On June 9, an internal memo coming from Vogue’s editor-in-chief (and Conde Nast’s artistic director) Anna Wintour was obtained by Page Six. In it, Anna expressed her regret that Vogue has especially been “hurtful and intolerant,” and didn’t do enough to support its black staff and designers. This note was sent out last Thursday, days before Bon Appétit's EIC Adam Rapoport resigned because he was called out for being racist.
“I want to start by acknowledging your feelings and expressing my empathy towards what so many of you are going through: sadness, hurt, and anger too. I want to say this especially to the Black members of our team — I can only imagine what these days have been like. But I also know that the hurt, and violence, and injustice we’re seeing and talking about have been around for a long time. Recognizing it and doing something about it is overdue,” she wrote.
For the rest of the memo, read here. In response to Anna’s words, the internet’s collective response has basically been “too little, too late.” Vogue has a history of not hiring a diverse staff, nor featuring many women of color on its magazine cover. Which is why and how the Vogue challenge was born.
How to do the Vogue challenge.
The Vogue challenge, which originated on TikTok, shows people editing photos of themselves onto a cover of Vogue. The challenge also exists on Twitter and Instagram now, too. You just need to take a photo of yourself and use a photo-editing tool to edit the Vogue logo into your photo. And voila! You’re on the cover of Vogue and have completed the Vogue challenge. You can easily find the Vogue logo on Google search.
Another small but important detail is using the "i.i.i.i.i.il” original sound by TikTok user Ismael el Cuhh. It’s a sample of “Out West” by JACKBOYS & Travis Scott ft. Young Thug. (If you're doing the Vogue challenge on TikTok that is.)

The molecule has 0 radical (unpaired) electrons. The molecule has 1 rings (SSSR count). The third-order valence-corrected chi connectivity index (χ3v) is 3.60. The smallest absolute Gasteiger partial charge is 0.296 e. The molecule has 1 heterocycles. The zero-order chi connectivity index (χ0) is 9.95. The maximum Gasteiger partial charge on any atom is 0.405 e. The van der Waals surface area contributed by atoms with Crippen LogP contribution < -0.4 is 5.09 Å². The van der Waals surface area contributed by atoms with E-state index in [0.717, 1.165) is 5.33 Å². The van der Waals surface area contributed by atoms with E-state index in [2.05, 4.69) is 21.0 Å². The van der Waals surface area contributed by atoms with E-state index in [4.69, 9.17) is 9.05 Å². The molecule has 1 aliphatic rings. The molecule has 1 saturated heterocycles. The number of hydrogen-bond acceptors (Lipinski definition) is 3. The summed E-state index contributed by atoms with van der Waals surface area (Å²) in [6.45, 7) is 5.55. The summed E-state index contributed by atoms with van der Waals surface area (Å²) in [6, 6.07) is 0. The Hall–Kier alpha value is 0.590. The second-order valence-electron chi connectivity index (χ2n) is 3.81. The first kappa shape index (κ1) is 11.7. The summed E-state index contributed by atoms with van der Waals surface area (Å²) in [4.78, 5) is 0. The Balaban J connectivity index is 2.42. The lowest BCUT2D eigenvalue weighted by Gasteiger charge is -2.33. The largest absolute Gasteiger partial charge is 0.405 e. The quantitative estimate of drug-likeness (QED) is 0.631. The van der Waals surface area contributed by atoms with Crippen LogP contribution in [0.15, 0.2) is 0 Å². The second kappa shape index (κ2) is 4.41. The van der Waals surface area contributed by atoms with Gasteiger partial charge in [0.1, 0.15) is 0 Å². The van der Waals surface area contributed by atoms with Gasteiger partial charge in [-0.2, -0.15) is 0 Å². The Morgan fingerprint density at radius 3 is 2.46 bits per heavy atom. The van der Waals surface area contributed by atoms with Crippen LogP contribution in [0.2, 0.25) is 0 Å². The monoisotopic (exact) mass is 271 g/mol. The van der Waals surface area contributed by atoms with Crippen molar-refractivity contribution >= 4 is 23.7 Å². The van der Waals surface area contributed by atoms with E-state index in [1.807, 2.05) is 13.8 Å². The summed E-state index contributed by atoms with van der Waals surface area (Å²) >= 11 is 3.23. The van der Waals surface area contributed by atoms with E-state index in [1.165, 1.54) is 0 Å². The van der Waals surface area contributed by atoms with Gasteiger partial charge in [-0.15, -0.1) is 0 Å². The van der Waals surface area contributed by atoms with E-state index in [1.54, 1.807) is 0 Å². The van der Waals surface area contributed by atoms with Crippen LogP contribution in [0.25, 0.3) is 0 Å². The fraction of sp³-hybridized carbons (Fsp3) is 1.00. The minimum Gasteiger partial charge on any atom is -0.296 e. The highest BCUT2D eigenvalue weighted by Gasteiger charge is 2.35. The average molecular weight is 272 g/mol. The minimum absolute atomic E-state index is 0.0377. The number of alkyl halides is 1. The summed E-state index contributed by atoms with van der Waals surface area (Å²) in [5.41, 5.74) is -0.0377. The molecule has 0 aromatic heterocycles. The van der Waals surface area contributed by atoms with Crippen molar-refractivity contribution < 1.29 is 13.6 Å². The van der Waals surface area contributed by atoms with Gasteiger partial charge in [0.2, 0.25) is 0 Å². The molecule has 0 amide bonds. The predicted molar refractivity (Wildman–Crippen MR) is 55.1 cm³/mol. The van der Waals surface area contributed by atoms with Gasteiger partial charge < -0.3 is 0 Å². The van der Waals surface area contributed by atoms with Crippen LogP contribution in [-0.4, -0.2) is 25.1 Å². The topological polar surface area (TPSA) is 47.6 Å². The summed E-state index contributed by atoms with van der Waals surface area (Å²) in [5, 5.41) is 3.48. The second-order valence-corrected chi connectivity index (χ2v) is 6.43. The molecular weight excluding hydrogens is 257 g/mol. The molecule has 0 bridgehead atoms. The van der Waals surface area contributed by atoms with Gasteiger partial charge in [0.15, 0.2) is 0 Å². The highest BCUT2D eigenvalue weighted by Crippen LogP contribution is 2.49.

Here are some examples of the Vogue challenge.
As you can see, these covers are gorgeous. And honestly? Vogue should think about actually using them (and obviously paying big bucks to the artists and models).
One thing to be aware of is the correct way to join the Vogue challenge. You shouldn’t create an image simply because you think it’s cool — this challenge was created to amplify and showcase black creators. (There’s a Vogue challenge submissions that’s a meme of Britney Spears and Madonna kissing, and that’s not the point of the challenge.)
Twitter user and illustrator @Zolwia stated, “Hey everyone please don’t treat the #VogueChallenge as an art challenge. It was started because vogue don’t hire enough black models and photographers. This hashtag is supposed to uplift those voices. I know a lot of you didn’t mean to cause harm”
Hopefully Vogue sees this challenge as a powerful response from the black community: Do better, Vogue. And put your words into action.
If you are looking for ways to donate your time or money to Black Lives Matter and other antiracist organizations, we have created a list of resources to get you started.